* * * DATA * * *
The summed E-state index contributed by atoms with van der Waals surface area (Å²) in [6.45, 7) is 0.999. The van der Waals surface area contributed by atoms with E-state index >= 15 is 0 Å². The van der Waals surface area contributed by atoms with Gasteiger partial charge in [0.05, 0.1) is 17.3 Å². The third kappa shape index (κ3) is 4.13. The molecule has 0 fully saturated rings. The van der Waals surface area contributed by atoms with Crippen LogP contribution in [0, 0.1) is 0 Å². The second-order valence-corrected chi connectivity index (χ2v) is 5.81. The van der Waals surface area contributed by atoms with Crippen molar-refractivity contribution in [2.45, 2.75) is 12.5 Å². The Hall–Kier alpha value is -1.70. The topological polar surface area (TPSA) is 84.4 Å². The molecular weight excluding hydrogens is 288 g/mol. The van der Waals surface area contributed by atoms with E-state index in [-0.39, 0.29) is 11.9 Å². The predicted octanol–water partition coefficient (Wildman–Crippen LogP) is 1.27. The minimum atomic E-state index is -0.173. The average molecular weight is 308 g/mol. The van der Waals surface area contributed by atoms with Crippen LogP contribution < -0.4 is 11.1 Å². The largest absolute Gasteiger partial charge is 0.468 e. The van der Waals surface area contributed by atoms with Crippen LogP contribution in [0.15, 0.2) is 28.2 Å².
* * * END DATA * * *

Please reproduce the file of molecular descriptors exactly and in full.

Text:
The summed E-state index contributed by atoms with van der Waals surface area (Å²) in [6.45, 7) is 0.999. The van der Waals surface area contributed by atoms with E-state index >= 15 is 0 Å². The van der Waals surface area contributed by atoms with Gasteiger partial charge in [0.05, 0.1) is 17.3 Å². The third kappa shape index (κ3) is 4.13. The molecule has 0 fully saturated rings. The van der Waals surface area contributed by atoms with Crippen LogP contribution in [0, 0.1) is 0 Å². The second-order valence-corrected chi connectivity index (χ2v) is 5.81. The van der Waals surface area contributed by atoms with Crippen molar-refractivity contribution in [2.45, 2.75) is 12.5 Å². The Hall–Kier alpha value is -1.70. The topological polar surface area (TPSA) is 84.4 Å². The molecular weight excluding hydrogens is 288 g/mol. The van der Waals surface area contributed by atoms with E-state index in [-0.39, 0.29) is 11.9 Å². The predicted octanol–water partition coefficient (Wildman–Crippen LogP) is 1.27. The minimum atomic E-state index is -0.173. The average molecular weight is 308 g/mol. The van der Waals surface area contributed by atoms with Crippen LogP contribution < -0.4 is 11.1 Å². The largest absolute Gasteiger partial charge is 0.468 e. The van der Waals surface area contributed by atoms with Crippen LogP contribution in [0.15, 0.2) is 28.2 Å².